The artist seems to have created some of the earliest computer art in the 80's.

In December 2011 digital artist Cory Arcangel approached the Andy Warhol Museum in Pittsburgh with the idea of restoring the Commodore Amiga hardware in the museum’s collection and archiving the art on the associated disks. Little did he know that he would discover some of the earliest computer art from Warhol on the deteriorating 30-year-old floppies that held all the computers’ data.

Arcangel enlisted the help of members of the Carnegie Mellon University (CMU) Computer Club, with assistance from the AWM’s staff, CMU’s Frank-Ratchye STUDIO for Creative Inquiry (FRSCI), the Hillman Photography Initiative at the Carnegie Museum of Art (CMOA) for the restoration. The data originally gave the impression of having been lost because computers in that era did not have hard drives. However, using a data recovery technique called KryoFlux allowed Arcangel to collect ‘archival dumps’ of data based on magnetic variations typically handled by the Amiga operating system.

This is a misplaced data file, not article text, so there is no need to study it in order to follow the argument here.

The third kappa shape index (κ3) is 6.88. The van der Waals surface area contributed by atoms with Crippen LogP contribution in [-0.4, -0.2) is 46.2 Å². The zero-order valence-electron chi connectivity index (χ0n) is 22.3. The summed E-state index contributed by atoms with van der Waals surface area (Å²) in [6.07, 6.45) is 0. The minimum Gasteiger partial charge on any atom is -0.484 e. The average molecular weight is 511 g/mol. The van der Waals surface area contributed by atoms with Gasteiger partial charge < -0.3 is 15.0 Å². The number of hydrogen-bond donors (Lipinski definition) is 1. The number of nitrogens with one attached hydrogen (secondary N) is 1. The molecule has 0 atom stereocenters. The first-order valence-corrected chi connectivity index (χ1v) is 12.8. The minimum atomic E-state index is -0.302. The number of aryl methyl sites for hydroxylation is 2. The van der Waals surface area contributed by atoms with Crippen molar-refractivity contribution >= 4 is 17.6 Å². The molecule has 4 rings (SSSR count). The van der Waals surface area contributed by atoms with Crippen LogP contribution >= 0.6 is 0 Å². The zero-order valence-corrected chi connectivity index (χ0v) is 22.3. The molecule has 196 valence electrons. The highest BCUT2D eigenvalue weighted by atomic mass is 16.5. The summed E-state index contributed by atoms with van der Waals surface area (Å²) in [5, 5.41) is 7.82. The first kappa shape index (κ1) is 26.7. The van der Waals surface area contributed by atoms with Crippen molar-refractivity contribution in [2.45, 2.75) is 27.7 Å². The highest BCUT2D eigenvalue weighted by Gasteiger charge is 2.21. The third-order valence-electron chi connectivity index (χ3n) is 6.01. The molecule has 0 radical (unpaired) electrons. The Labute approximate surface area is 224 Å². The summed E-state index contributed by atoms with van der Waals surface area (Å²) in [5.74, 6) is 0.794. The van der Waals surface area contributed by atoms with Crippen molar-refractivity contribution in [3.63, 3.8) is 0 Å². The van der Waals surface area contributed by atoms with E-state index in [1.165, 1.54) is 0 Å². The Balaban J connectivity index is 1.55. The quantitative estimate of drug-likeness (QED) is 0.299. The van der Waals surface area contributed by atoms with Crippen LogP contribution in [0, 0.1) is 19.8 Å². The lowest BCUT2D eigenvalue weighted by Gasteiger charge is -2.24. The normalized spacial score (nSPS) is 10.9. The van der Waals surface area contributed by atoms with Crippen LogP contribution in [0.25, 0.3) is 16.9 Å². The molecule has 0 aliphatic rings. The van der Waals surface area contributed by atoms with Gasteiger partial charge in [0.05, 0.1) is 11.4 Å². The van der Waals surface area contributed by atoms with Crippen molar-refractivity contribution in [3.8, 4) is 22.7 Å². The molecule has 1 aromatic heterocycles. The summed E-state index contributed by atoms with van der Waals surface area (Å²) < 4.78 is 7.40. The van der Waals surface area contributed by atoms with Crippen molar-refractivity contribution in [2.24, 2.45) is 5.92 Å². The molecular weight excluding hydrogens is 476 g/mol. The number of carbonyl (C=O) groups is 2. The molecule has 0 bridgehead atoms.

This content is available for Premium Subscribers only.
Already a subscriber? Log in